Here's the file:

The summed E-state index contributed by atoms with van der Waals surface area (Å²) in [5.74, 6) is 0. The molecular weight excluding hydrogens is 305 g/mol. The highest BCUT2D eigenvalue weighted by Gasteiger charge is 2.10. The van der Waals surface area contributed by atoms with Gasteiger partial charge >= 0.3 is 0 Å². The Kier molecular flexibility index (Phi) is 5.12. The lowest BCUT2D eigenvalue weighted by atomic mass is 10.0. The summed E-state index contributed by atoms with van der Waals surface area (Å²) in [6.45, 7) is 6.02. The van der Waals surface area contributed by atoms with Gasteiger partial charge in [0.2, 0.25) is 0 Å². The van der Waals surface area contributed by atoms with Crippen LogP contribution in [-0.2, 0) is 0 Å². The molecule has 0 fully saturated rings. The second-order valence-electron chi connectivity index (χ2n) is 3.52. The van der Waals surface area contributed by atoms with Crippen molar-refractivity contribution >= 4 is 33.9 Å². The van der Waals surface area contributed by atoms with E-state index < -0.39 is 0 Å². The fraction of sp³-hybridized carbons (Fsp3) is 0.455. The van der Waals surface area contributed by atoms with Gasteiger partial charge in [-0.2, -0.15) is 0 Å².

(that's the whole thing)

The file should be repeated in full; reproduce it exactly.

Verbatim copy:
The summed E-state index contributed by atoms with van der Waals surface area (Å²) in [5.74, 6) is 0. The molecular weight excluding hydrogens is 305 g/mol. The highest BCUT2D eigenvalue weighted by Gasteiger charge is 2.10. The van der Waals surface area contributed by atoms with Gasteiger partial charge >= 0.3 is 0 Å². The Kier molecular flexibility index (Phi) is 5.12. The lowest BCUT2D eigenvalue weighted by atomic mass is 10.0. The summed E-state index contributed by atoms with van der Waals surface area (Å²) in [6.45, 7) is 6.02. The van der Waals surface area contributed by atoms with Gasteiger partial charge in [0.2, 0.25) is 0 Å². The van der Waals surface area contributed by atoms with Crippen LogP contribution in [-0.2, 0) is 0 Å². The molecule has 0 fully saturated rings. The second-order valence-electron chi connectivity index (χ2n) is 3.52. The van der Waals surface area contributed by atoms with Crippen molar-refractivity contribution >= 4 is 33.9 Å². The van der Waals surface area contributed by atoms with E-state index < -0.39 is 0 Å². The fraction of sp³-hybridized carbons (Fsp3) is 0.455. The van der Waals surface area contributed by atoms with Gasteiger partial charge in [-0.2, -0.15) is 0 Å².